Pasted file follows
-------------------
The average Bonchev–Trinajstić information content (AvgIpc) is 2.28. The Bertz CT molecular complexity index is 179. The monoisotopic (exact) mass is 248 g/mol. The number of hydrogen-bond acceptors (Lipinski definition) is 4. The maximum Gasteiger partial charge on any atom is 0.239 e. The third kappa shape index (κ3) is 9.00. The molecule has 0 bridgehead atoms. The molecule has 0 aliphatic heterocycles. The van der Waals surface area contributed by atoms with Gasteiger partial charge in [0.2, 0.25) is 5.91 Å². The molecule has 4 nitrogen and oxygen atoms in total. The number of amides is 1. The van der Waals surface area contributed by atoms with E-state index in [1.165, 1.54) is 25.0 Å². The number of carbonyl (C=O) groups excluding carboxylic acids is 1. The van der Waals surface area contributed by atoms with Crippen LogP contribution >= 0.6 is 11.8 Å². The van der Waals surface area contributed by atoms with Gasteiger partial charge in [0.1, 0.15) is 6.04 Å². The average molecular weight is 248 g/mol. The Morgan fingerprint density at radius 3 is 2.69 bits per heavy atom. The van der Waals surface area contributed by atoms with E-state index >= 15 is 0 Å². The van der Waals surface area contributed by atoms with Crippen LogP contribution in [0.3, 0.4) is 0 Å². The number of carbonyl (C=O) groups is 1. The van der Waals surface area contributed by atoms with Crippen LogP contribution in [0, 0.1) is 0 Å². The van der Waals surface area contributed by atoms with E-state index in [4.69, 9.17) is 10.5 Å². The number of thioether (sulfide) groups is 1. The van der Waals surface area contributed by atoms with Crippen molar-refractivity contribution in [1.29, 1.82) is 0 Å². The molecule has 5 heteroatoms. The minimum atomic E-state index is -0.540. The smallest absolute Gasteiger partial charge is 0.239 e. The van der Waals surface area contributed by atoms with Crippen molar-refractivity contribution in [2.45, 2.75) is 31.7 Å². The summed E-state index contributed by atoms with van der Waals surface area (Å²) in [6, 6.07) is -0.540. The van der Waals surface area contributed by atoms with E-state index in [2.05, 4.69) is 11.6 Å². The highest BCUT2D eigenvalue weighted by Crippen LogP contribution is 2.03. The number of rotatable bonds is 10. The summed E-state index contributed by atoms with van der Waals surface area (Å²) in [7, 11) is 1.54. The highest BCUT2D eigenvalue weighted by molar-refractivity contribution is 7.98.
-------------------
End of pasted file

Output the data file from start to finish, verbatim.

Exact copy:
The average Bonchev–Trinajstić information content (AvgIpc) is 2.28. The Bertz CT molecular complexity index is 179. The monoisotopic (exact) mass is 248 g/mol. The number of hydrogen-bond acceptors (Lipinski definition) is 4. The maximum Gasteiger partial charge on any atom is 0.239 e. The third kappa shape index (κ3) is 9.00. The molecule has 0 bridgehead atoms. The molecule has 0 aliphatic heterocycles. The van der Waals surface area contributed by atoms with Gasteiger partial charge in [0.2, 0.25) is 5.91 Å². The molecule has 4 nitrogen and oxygen atoms in total. The number of amides is 1. The van der Waals surface area contributed by atoms with E-state index in [1.165, 1.54) is 25.0 Å². The number of carbonyl (C=O) groups excluding carboxylic acids is 1. The van der Waals surface area contributed by atoms with Crippen LogP contribution >= 0.6 is 11.8 Å². The van der Waals surface area contributed by atoms with Gasteiger partial charge in [0.1, 0.15) is 6.04 Å². The average molecular weight is 248 g/mol. The Morgan fingerprint density at radius 3 is 2.69 bits per heavy atom. The van der Waals surface area contributed by atoms with E-state index >= 15 is 0 Å². The van der Waals surface area contributed by atoms with Crippen LogP contribution in [0.3, 0.4) is 0 Å². The number of carbonyl (C=O) groups is 1. The van der Waals surface area contributed by atoms with Crippen LogP contribution in [0, 0.1) is 0 Å². The van der Waals surface area contributed by atoms with E-state index in [4.69, 9.17) is 10.5 Å². The number of thioether (sulfide) groups is 1. The van der Waals surface area contributed by atoms with Crippen molar-refractivity contribution in [1.29, 1.82) is 0 Å². The molecule has 5 heteroatoms. The minimum atomic E-state index is -0.540. The smallest absolute Gasteiger partial charge is 0.239 e. The van der Waals surface area contributed by atoms with Crippen molar-refractivity contribution in [2.45, 2.75) is 31.7 Å². The summed E-state index contributed by atoms with van der Waals surface area (Å²) in [6, 6.07) is -0.540. The van der Waals surface area contributed by atoms with E-state index in [2.05, 4.69) is 11.6 Å². The highest BCUT2D eigenvalue weighted by Crippen LogP contribution is 2.03. The number of rotatable bonds is 10. The summed E-state index contributed by atoms with van der Waals surface area (Å²) in [7, 11) is 1.54. The highest BCUT2D eigenvalue weighted by molar-refractivity contribution is 7.98.